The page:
Five Keys to the Brewers Success this Season

Will Rossmiller

wross460@uwsp.edu

@willrossmiller

Commentary

With spring training in full swing it is time to talk some baseball. More specifically, some Milwaukee Brewers baseball.

The Brewers have a shot at the playoffs this season if a few things go in their favor. If the following five pieces of the Brewer team puzzle fall into place, we could see Milwaukee playing some October baseball.

1. Ryan Braun: We have heard all the apologies, but now it is time for Braun to go out and show Brewer fans what he can do. There will always be a question of the extent to which steroids affected Braun’s game. The easiest way for Braun to get people to stop talking about the steroid issue is for him to go out and prove that he can play at an all-star level without help from performance enhancing drugs. Even if Braun can play at an 80 percent level from his previous seasons, which would be around 30 home runs and 90 runs batted in, he would be viewed favorably again by Brewer fans and baseball.

2. Staying Healthy: Despite Braun’s suspension last year, the Brewers came back strong the second half of the season, after a dismal first half. But that comeback was limited by the team’s health late in the season. During the year many regulars were on the disabled list for a significant amount of time, including Aramis Ramirez, Tom Gorzalanny, Jim Henderson, Marco Estrada, Yovani Gallardo, Rickie Weeks and Braun. That does not even include Corey Hart and Matt Gamel who missed the entire season because of injuries. Besides the players sustaining actual injuries, some players got worn down at the end of the year, resulting in poor performances. Jean Segura had an outstanding first half, but because he played almost every day, was fatigued at the end of the year, which hurt his production. The Brewers also have to make sure that Jonathan Lucroy does not get too beat behind the plate. To do this they must give him days off, or play him at first base on some occasions.

3. The First Base Position: The days of Corey Hart manning first base are over, but also the days of Yuniesky Betancourt at first are gone too. Last season Milwaukee had started seven different players at first. While who is starting on opening day is not clear, the level of competition for the job is going to be more competitive this spring.  At the end of last season, Juan Francisco was steady at the position providing a lot of pop but still while striking out too much. Two candidates were brought in during the off-season to help get production out of the position. Milwaukee brought back former Brewer Lyle Overbay. Do not expect the same production Overbay provided eight years ago with the Crew. His batting average has dropped significantly in the last few seasons, but he still provides solid power and good fielding. Another player the Brewers signed was Mark Reynolds. There is no questioning Reynolds’ power. He has 202 home runs in this seven-year career, but there is his problem with strikeouts. He led the league in strikeouts from 2008 to 2011. If Reynolds can limit the strikeouts, he can be a great piece in the middle of the Brewers lineup. It may not be the best situation, but if one of the first base starting candidates sticks, the lineup will be in a healthier state.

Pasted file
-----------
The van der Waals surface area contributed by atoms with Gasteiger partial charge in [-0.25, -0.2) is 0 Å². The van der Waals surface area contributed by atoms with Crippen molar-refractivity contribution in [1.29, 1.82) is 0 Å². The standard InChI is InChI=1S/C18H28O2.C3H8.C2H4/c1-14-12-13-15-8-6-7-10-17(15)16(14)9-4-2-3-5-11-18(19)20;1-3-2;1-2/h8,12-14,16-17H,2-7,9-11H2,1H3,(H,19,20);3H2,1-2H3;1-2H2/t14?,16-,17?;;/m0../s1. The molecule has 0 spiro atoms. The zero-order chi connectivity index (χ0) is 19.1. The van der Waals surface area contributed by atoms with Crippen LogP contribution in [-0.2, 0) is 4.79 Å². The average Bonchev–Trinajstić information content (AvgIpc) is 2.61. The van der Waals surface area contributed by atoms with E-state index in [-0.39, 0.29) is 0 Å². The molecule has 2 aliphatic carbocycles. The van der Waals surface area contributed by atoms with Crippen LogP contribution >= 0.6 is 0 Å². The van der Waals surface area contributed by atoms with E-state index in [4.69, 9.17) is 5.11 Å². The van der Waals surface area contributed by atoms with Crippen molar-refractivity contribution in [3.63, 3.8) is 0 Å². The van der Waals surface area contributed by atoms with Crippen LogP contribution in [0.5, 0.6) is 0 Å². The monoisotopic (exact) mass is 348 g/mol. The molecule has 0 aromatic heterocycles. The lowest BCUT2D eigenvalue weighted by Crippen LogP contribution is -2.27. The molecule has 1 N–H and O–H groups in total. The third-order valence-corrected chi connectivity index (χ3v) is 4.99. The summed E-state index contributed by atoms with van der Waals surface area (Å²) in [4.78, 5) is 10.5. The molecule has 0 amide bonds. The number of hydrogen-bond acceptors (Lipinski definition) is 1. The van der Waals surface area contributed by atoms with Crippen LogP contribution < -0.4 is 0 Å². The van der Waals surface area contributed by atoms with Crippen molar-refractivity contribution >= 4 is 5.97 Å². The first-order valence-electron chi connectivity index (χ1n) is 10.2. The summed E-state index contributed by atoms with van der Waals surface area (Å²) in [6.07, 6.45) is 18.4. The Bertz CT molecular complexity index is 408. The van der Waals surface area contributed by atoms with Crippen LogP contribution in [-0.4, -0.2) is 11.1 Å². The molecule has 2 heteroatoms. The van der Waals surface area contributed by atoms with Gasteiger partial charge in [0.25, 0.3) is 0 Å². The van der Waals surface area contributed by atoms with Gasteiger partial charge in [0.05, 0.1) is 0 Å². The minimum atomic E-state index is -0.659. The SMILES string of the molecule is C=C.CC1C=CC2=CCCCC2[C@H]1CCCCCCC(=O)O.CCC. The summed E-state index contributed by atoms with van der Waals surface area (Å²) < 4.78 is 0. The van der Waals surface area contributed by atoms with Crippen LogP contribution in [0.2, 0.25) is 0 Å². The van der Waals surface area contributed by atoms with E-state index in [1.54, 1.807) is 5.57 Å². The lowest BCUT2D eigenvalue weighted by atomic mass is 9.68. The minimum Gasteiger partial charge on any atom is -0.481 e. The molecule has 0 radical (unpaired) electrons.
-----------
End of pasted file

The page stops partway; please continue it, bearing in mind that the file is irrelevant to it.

4. Back End of the Bullpen: In recent years, there has not been a more recurring problem for the Brewers than the constant issue of closing out games. Last year the Crew had the sixth most blown saves in Major League Baseball. In the 2012 season Milwaukee led all of baseball with 29 blown saves. Role clarity is in place for the bullpen this year with Jim Henderson returning as closer. Henderson pitched well last year, but sustaining success has eluded him in the past. If he can be a constant force in the ninth inning, minimizing blown saves, that will help the Brewers overcome their previous late inning struggles. With John Axford gone and the return of Francisco Rodriguez, there is some turnover in the bullpen, but it should be for the better. The Brewers traded Norichika Aoki to the Royals for Will Smith, a power lefty that was initially viewed as a starting rotation candidate, but now figures to be one of the top relievers for the Brewers. If Milwaukee can figure out its seventh, eighth and closing relievers, they should have a stable bullpen. A solid bullpen is a necessity in postseason play, so if the Brewers want to experience success they need to have confidence in their late relief.

5. Younger Players Stepping up into Feature Roles: In order for this team to be successful, two specific younger players are going to have to play up to the expectations that were set by their debut’s last year. Scooter Gennett and Khris Davis both have an opportunity to begin the season as Milwaukee’s opening day starters. Davis has the leftfield spot almost all to himself, but Gennett will have to beat out Rickie Weeks for the everyday second baseman job.  Gennett has shown that he has the bat of an everyday starter, now he just has to prove that last season wasn’t a fluke and that he can sustain those numbers for an entire season. If Davis can continue his power production, 11 home runs in 136 at bats, he will be a great addition to the starting lineup.

If these five pieces come out alright for the Brewers, they could be looking at a possible trip back to the postseason. There are a lot of questions about this team, but they are all possible strengths.

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